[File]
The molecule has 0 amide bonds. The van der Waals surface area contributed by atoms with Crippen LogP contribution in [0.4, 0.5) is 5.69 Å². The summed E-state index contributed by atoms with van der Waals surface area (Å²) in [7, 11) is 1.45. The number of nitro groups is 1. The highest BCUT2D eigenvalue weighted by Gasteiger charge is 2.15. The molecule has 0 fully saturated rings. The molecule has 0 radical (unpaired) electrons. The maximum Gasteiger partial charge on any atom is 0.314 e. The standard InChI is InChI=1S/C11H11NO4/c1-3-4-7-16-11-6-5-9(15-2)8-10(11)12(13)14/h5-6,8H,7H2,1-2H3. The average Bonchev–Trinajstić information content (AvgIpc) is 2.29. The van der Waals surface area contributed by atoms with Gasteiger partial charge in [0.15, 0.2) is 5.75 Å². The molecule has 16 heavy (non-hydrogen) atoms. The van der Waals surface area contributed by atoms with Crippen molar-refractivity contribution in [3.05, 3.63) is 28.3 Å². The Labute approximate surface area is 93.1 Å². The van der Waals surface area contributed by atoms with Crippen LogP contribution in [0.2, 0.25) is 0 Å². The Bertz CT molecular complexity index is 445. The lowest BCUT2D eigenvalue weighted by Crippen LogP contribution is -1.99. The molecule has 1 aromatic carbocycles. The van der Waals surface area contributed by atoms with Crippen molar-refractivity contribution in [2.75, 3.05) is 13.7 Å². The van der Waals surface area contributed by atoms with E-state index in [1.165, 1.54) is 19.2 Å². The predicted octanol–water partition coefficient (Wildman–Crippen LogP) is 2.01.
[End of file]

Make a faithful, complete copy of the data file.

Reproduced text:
The molecule has 0 amide bonds. The van der Waals surface area contributed by atoms with Crippen LogP contribution in [0.4, 0.5) is 5.69 Å². The summed E-state index contributed by atoms with van der Waals surface area (Å²) in [7, 11) is 1.45. The number of nitro groups is 1. The highest BCUT2D eigenvalue weighted by Gasteiger charge is 2.15. The molecule has 0 fully saturated rings. The molecule has 0 radical (unpaired) electrons. The maximum Gasteiger partial charge on any atom is 0.314 e. The standard InChI is InChI=1S/C11H11NO4/c1-3-4-7-16-11-6-5-9(15-2)8-10(11)12(13)14/h5-6,8H,7H2,1-2H3. The average Bonchev–Trinajstić information content (AvgIpc) is 2.29. The van der Waals surface area contributed by atoms with Gasteiger partial charge in [0.15, 0.2) is 5.75 Å². The molecule has 16 heavy (non-hydrogen) atoms. The van der Waals surface area contributed by atoms with Crippen molar-refractivity contribution in [3.05, 3.63) is 28.3 Å². The Labute approximate surface area is 93.1 Å². The van der Waals surface area contributed by atoms with Crippen LogP contribution in [0.2, 0.25) is 0 Å². The Bertz CT molecular complexity index is 445. The lowest BCUT2D eigenvalue weighted by Crippen LogP contribution is -1.99. The molecule has 1 aromatic carbocycles. The van der Waals surface area contributed by atoms with Crippen molar-refractivity contribution in [2.75, 3.05) is 13.7 Å². The van der Waals surface area contributed by atoms with E-state index in [1.165, 1.54) is 19.2 Å². The predicted octanol–water partition coefficient (Wildman–Crippen LogP) is 2.01.